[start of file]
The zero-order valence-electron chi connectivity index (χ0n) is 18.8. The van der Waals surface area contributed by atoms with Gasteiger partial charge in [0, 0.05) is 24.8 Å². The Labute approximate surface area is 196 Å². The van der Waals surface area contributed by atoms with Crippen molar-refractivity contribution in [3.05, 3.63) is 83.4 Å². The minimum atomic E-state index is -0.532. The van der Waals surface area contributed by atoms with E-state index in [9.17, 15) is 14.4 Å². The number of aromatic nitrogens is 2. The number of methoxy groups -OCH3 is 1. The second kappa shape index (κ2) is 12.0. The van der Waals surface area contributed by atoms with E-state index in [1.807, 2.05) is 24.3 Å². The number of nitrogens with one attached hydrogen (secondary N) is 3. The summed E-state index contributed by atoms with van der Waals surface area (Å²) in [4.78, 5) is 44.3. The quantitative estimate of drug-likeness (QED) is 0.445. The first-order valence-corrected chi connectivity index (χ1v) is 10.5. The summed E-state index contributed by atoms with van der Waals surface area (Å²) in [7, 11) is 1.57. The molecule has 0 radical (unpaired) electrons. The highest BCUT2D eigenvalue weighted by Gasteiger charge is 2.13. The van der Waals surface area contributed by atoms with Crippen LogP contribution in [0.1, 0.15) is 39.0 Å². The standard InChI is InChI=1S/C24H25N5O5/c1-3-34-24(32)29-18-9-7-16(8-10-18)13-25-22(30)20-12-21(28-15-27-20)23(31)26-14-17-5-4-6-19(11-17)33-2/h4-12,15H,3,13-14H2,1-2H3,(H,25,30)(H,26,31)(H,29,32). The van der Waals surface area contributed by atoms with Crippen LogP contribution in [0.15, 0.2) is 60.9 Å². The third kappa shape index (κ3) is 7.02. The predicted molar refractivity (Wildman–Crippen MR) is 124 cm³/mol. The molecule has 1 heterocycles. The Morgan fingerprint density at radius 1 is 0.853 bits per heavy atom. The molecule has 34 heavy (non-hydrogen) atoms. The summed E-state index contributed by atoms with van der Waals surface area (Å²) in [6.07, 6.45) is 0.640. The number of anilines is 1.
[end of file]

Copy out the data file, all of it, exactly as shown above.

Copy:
The zero-order valence-electron chi connectivity index (χ0n) is 18.8. The van der Waals surface area contributed by atoms with Gasteiger partial charge in [0, 0.05) is 24.8 Å². The Labute approximate surface area is 196 Å². The van der Waals surface area contributed by atoms with Crippen molar-refractivity contribution in [3.05, 3.63) is 83.4 Å². The minimum atomic E-state index is -0.532. The van der Waals surface area contributed by atoms with E-state index in [9.17, 15) is 14.4 Å². The number of aromatic nitrogens is 2. The number of methoxy groups -OCH3 is 1. The second kappa shape index (κ2) is 12.0. The van der Waals surface area contributed by atoms with E-state index in [1.807, 2.05) is 24.3 Å². The number of nitrogens with one attached hydrogen (secondary N) is 3. The summed E-state index contributed by atoms with van der Waals surface area (Å²) in [4.78, 5) is 44.3. The quantitative estimate of drug-likeness (QED) is 0.445. The first-order valence-corrected chi connectivity index (χ1v) is 10.5. The summed E-state index contributed by atoms with van der Waals surface area (Å²) in [7, 11) is 1.57. The molecule has 0 radical (unpaired) electrons. The highest BCUT2D eigenvalue weighted by Gasteiger charge is 2.13. The van der Waals surface area contributed by atoms with Crippen LogP contribution in [0.1, 0.15) is 39.0 Å². The standard InChI is InChI=1S/C24H25N5O5/c1-3-34-24(32)29-18-9-7-16(8-10-18)13-25-22(30)20-12-21(28-15-27-20)23(31)26-14-17-5-4-6-19(11-17)33-2/h4-12,15H,3,13-14H2,1-2H3,(H,25,30)(H,26,31)(H,29,32). The van der Waals surface area contributed by atoms with Crippen LogP contribution in [0.15, 0.2) is 60.9 Å². The third kappa shape index (κ3) is 7.02. The predicted molar refractivity (Wildman–Crippen MR) is 124 cm³/mol. The molecule has 1 heterocycles. The Morgan fingerprint density at radius 1 is 0.853 bits per heavy atom. The molecule has 34 heavy (non-hydrogen) atoms. The summed E-state index contributed by atoms with van der Waals surface area (Å²) in [6.07, 6.45) is 0.640. The number of anilines is 1.